At Art Miami New York (14-17 May), the non-profit organisation No Longer Empty, which arranges pop-up exhibitions in disused spaces, will have a themed booth organised by Tam Gryn. The stand, titled The Everywhere Exotic, includes work by artists who identify with multiple cultures. The show “deals with the outstanding impact immigration has on an individual’s nationalist identity”, Gryn says. “Migration has forced contemporary artists to interact with different cultures and this phenomenon has contributed to the most interesting artistic perspectives of our times.”
The No Longer Empty booth presents The Everywhere Exotic, curated by Tam Gryn and Alejandra Esayag. This installation features a selection of recent work by artists based in New York City - including Pablo Jansana, Isidro Blasco, Rachel Libeskind, Aziz + Cucher, and Brian Alfred −and deals with the outstanding impact immigration has on an individual's nationalist identity. This group of artists represents the compelling result of the amalgamation of culture and indetermination of nationalism.
"In the same way, curators who had worked at Venezuelan institutions were dismissed or saw their work severely curtailed, and began taking up posts at foreign institutions. Among the foremost of these are Luis Pérez-Oramas (MoMA, São Paulo Biennial), Julieta González (Tate Modern, Museo Rufino Tamayo), Cecilia Fajardo-Hill (Cisneros Fontanals Art Foundation [CIFO], Miami, Museum of Latin American Art [MOLAA], Long Beach, California), Nydia Gutiérrez (Museo de Antioquia, Medellín, Colombia), Rina Carvajal (Miami Art Museum [MAM], São Paulo Biennial), Jorge Rivas (Los Angeles County Museum of Art [LACMA]), Carlos Palacios (Museo Carrillo Gil, Mexico City), José Luis Blondet (Dia Art Foundation, New York, BCA, LACMA), Isabela Villanueva (Americas Society, New York, São Paulo Biennial), Jesús Fuenmayor (CIFO) or Gabriela Rangel (Americas Society, Museum of Fine Arts, Houston [MFAH]), together with others like Alex Slato (MOLAA), Tam Gryn (Artist’s Pension Trust [APT]) and Axel Stein (Sotheby’s). These specialists have transferred their knowledge of Venezuelan art or their particular perspectives on the country to the museums and cultural institutions of other latitudes. Furthermore, there are independent curators and researchers working internationally, like Celeste Olalquiaga, Mónica Amor, and Juan Ledezma, together with young critics like Alejandra Villasmil (artishock.cl), Lisa Blackmore, Mónica Núñez, and María Virginia Jaua (salonkritick.net)."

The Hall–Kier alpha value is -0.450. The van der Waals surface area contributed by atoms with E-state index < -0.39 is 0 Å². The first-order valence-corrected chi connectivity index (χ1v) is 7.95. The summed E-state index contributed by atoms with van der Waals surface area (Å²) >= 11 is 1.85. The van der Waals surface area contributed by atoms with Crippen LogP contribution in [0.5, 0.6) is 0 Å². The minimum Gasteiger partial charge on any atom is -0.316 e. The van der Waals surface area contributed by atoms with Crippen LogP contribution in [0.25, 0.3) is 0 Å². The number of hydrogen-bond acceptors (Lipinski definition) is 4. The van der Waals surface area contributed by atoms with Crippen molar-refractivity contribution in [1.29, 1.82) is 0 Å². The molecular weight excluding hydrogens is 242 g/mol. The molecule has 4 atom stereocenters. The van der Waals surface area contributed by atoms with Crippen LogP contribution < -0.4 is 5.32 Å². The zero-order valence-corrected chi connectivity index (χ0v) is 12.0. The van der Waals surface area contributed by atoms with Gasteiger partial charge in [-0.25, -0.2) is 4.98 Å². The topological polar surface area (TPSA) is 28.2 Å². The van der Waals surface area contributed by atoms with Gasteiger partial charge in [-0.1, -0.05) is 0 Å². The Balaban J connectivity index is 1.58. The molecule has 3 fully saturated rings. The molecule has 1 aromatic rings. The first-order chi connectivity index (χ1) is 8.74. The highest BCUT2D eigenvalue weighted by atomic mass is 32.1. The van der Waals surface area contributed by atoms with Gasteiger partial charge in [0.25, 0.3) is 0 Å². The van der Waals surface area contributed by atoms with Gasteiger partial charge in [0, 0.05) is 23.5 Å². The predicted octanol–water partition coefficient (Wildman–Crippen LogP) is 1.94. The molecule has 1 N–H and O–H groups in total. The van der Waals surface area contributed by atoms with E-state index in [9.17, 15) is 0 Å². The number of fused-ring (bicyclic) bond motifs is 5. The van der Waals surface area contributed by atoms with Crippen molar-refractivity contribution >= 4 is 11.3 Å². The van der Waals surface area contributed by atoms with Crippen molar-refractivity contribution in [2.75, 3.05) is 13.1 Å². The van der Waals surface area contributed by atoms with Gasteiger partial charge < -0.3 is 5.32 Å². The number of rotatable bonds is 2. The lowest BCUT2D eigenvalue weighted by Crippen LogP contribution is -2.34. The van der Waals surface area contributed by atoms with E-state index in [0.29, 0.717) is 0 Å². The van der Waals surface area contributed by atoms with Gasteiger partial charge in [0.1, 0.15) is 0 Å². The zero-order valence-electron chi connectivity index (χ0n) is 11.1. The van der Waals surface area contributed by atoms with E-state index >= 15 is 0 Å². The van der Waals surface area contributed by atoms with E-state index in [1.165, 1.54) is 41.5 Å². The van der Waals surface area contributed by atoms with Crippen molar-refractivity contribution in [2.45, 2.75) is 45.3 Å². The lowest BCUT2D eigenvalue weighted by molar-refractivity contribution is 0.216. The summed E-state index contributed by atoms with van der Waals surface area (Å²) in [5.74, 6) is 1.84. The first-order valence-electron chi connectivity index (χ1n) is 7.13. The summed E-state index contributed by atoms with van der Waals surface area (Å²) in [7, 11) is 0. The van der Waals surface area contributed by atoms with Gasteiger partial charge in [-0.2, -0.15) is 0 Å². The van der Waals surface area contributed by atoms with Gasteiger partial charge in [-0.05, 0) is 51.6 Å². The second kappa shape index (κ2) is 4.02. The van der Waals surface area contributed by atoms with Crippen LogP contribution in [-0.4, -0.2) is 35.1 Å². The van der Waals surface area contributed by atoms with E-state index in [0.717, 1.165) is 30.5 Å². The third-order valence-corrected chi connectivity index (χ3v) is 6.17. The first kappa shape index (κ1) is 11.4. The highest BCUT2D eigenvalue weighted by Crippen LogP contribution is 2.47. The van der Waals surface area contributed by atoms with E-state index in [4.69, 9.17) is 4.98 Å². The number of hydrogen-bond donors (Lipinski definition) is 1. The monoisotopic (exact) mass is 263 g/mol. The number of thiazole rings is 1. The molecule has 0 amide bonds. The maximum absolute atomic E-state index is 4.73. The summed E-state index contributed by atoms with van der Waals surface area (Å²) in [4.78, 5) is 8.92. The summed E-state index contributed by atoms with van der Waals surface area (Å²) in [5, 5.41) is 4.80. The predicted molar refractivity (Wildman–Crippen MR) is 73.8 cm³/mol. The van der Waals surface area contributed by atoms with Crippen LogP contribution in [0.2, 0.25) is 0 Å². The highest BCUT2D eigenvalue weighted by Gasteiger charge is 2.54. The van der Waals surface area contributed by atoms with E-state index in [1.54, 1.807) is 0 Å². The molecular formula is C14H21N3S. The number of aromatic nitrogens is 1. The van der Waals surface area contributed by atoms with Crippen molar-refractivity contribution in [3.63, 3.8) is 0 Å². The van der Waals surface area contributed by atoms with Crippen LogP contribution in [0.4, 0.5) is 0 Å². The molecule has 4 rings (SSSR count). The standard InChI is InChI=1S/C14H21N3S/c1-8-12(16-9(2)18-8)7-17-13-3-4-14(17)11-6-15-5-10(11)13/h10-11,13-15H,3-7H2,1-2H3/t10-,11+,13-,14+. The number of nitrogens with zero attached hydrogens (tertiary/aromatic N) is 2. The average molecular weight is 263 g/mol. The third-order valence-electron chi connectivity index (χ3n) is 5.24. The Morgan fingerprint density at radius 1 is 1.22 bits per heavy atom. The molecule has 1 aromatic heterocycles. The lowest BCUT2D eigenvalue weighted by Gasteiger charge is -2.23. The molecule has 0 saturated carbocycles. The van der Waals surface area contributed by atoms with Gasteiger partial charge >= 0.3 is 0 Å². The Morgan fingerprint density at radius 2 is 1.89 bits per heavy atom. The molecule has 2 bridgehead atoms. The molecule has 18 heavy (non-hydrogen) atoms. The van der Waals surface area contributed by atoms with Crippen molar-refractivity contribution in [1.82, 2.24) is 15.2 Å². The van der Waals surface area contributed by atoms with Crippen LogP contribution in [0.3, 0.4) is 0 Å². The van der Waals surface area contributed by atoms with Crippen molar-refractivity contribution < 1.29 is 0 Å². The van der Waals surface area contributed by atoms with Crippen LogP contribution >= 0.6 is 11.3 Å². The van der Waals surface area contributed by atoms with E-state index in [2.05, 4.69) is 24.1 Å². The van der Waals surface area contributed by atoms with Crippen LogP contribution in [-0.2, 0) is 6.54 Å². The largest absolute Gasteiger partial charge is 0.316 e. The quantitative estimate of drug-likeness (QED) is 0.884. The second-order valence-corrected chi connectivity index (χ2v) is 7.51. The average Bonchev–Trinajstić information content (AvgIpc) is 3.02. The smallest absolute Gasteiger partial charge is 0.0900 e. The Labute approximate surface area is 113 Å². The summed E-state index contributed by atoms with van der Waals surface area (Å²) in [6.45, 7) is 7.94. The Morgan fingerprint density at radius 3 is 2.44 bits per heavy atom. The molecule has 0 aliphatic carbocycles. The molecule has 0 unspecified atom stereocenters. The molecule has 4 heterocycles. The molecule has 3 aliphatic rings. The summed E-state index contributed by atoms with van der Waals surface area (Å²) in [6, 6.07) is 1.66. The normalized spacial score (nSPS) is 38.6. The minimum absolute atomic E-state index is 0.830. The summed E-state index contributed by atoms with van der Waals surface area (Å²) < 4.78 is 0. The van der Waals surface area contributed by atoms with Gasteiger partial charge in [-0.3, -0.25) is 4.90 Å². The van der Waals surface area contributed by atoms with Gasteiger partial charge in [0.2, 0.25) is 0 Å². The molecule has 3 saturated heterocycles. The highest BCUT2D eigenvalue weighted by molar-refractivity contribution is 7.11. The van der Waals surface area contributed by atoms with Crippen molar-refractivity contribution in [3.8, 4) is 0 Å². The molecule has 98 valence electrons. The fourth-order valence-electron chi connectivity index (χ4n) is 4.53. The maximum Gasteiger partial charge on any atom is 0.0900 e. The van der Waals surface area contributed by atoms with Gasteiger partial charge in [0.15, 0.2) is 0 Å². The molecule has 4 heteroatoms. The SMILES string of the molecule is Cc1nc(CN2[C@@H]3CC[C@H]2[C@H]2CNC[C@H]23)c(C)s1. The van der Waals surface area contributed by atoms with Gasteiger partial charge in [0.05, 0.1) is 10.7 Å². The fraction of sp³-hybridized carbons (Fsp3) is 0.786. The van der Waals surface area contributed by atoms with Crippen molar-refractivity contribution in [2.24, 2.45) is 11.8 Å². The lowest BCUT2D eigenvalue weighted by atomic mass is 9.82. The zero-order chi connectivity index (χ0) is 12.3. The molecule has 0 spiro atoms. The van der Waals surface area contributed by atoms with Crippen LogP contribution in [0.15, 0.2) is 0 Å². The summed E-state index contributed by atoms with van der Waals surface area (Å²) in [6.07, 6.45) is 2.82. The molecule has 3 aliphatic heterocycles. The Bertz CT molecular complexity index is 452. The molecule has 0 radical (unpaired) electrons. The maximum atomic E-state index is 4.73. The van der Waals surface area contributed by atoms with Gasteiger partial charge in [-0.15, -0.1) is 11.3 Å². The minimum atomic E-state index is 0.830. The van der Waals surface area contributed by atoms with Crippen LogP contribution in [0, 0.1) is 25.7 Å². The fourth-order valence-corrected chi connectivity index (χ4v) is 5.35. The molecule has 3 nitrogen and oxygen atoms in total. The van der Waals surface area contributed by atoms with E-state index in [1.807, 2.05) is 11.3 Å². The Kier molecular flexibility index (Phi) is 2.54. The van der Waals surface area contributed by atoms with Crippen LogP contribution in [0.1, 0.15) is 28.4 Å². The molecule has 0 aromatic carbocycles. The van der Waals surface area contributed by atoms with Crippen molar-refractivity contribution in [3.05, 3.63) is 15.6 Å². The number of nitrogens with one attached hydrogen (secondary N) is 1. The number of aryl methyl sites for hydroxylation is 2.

The museums of today just continue in this logic.”Tam Gryn (Venezuela, based in New York), Head of the Curatorial Department of the Artist Pension Trust (APT), the changing nature of a “world saturated with information” will affect “institutions who need to take advantage of the fast pace of information to educate people about art. It was only in the 1960s that museums became educational institutions thanks to Pontus Hulten, and now we are ready to take it to the next level with museums and artist participating actively in social media.”